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May 10, 2024

Israel and Iran: A New Deterrence Paradigm

By Scott Ritter, Washington

For a worrisome moment in mid-April, the world watched as Iran and Israel appeared to be on the cusp of a full-scale war that would have had dire consequences for global energy security. Deterrence postures that had kept an active hybrid conflict between the two regional powers from escalating into open conflict collapsed in the aftermath of Israel’s attack on an Iranian consular building in the Syrian capital, Damascus.

Iran, having declared the Israeli action to be in violation of both international law and Iran’s own publicly declared “red line” regarding attacks against sovereign Iranian territory (the consular building, as an extension of the Iranian embassy, was seen by Tehran as falling into this category), launched a massive military retaliation using hundreds of drones and missiles.

Israel’s response, however, was muted, allowing both sides to back down from a dangerous escalation cycle. Iran’s action, when combined with Israel’s limited response, has redefined the deterrence posture of the region, with Iran challenging the deterrence dominance once enjoyed by Israel.

For decades, Israel and the US maintained a strategic deterrent against state-actor attacks on Israel through a collective military posture that presented any potential attacker with the perceived reality of a guaranteed overwhelming retaliation. This deterrence posture grew out of the aftermath of the 1991 Gulf War, where Iraq subjected Israel to 49 Scud missile attacks over the course of five weeks.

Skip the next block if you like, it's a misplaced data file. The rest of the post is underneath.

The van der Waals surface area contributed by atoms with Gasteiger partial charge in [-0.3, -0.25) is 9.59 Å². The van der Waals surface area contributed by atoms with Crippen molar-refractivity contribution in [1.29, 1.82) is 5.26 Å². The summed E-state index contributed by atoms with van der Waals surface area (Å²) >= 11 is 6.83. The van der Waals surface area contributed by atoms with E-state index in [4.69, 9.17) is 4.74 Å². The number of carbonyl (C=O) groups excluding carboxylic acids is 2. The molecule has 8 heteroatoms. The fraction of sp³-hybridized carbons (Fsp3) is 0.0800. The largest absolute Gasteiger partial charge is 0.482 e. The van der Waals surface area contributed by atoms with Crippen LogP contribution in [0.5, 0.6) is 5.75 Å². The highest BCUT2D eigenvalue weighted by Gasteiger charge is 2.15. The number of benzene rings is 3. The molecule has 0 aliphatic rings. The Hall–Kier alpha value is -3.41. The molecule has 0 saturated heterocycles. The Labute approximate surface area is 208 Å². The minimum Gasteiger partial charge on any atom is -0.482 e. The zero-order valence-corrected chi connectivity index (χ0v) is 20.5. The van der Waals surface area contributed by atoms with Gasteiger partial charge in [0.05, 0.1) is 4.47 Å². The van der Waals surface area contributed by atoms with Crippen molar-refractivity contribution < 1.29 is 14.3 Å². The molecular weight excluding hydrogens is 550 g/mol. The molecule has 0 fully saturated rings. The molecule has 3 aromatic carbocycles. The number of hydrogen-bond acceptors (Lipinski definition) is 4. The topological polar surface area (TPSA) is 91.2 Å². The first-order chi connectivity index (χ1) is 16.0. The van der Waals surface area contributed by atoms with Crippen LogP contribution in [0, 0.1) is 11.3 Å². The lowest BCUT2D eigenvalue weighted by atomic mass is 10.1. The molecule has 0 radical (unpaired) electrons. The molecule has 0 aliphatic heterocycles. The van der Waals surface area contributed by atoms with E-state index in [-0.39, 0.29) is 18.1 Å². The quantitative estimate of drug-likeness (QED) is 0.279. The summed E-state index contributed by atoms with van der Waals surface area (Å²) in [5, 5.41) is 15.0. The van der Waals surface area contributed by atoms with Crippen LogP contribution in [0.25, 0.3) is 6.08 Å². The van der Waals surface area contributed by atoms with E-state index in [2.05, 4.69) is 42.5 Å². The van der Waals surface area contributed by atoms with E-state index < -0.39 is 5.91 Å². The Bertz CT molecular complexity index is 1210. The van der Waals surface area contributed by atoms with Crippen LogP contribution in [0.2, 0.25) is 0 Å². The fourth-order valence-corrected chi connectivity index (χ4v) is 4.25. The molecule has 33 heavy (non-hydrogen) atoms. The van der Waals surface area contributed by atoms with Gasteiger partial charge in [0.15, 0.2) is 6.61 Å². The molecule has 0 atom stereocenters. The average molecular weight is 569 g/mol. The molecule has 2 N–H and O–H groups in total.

Since then, Israel achieved a de facto level of deterrence dominance over its regional adversaries, including both Syria and Iran.

Israel carried out numerous attacks targeting Iranian nuclear officials inside Iran, and Iranian military assets in Syria, without triggering any direct response. In both cases — but especially with Iran — the Israeli deterrence posture was backed by the perception that any Israeli action would be supported by US military power.

The recent Iranian missile and drone attack on Israel has fundamentally shifted this paradigm. By attacking Israel, Iran demonstrated that it was no longer deterred by the threat of Israeli retaliation. And by not participating in the Israeli retaliation, the US put Israel on notice that, at least as far as Iran is concerned, Israel is on its own when it comes to responding to Iranian attacks stemming from acts of Israeli aggression against Iran.

A New Deterrence Paradigm

The Apr. 1 attack by Israel on the Iranian consulate in Damascus violated an existing Iranian red line concerning attacks against Iranian territory. As a result, the Iranian response of Apr. 13 was inevitable.

At least nine Iranian missiles hit heavily protected targets inside Israel, penetrating a joint US-Israeli ballistic missile defense shield, but avoiding striking critical infrastructure or inflicting significant casualties. As such, Iran confronted Israel with the reality of an overwhelming Iranian retaliatory strike without subjecting Israel to the actual consequences of such.

This was similar to the approach taken by Iran in 2020 following the US assassination of Iranian Quds Force commander Qassem Soleimani. The Iranians retaliated by striking the Al-Assad air base in Iraq with at least 10 ballistic missiles, making it clear to the US that the missiles hit what they were aimed at, while underscoring the fact that the Iranian attack was designed to avoid casualties, thereby reducing political pressure on the US to retaliate.

The Iranian response to Soleimani’s assassination reversed a decades-long US deterrence posture that sought to prevent Iran from carrying out any direct attack on US miliary forces in the region. By attacking the Al-Assad air base, Iran put the US on notice that, going forward, there would be a retaliation for any direct US attack on Iran.